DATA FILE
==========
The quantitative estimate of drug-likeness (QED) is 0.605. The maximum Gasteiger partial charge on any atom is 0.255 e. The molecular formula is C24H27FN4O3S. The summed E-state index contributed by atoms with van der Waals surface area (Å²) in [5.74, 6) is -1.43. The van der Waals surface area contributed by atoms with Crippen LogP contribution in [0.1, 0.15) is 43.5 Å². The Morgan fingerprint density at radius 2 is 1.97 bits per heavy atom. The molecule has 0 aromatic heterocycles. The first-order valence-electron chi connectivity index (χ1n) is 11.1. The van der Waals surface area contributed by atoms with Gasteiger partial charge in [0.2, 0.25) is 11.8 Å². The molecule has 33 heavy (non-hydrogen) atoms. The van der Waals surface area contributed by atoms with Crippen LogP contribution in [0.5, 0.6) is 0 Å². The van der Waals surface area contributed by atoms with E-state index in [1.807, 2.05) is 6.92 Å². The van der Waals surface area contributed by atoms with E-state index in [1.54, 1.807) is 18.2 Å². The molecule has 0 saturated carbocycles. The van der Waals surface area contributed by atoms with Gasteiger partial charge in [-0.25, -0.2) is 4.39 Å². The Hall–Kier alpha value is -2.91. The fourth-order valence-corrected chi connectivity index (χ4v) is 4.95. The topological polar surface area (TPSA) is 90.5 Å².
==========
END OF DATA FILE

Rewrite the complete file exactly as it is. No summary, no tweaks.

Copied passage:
The quantitative estimate of drug-likeness (QED) is 0.605. The maximum Gasteiger partial charge on any atom is 0.255 e. The molecular formula is C24H27FN4O3S. The summed E-state index contributed by atoms with van der Waals surface area (Å²) in [5.74, 6) is -1.43. The van der Waals surface area contributed by atoms with Crippen LogP contribution in [0.1, 0.15) is 43.5 Å². The Morgan fingerprint density at radius 2 is 1.97 bits per heavy atom. The molecule has 0 aromatic heterocycles. The first-order valence-electron chi connectivity index (χ1n) is 11.1. The van der Waals surface area contributed by atoms with Gasteiger partial charge in [0.2, 0.25) is 11.8 Å². The molecule has 33 heavy (non-hydrogen) atoms. The van der Waals surface area contributed by atoms with Crippen LogP contribution in [0.5, 0.6) is 0 Å². The van der Waals surface area contributed by atoms with E-state index in [1.807, 2.05) is 6.92 Å². The van der Waals surface area contributed by atoms with E-state index in [1.54, 1.807) is 18.2 Å². The molecule has 0 saturated carbocycles. The van der Waals surface area contributed by atoms with Gasteiger partial charge in [-0.25, -0.2) is 4.39 Å². The Hall–Kier alpha value is -2.91. The fourth-order valence-corrected chi connectivity index (χ4v) is 4.95. The topological polar surface area (TPSA) is 90.5 Å².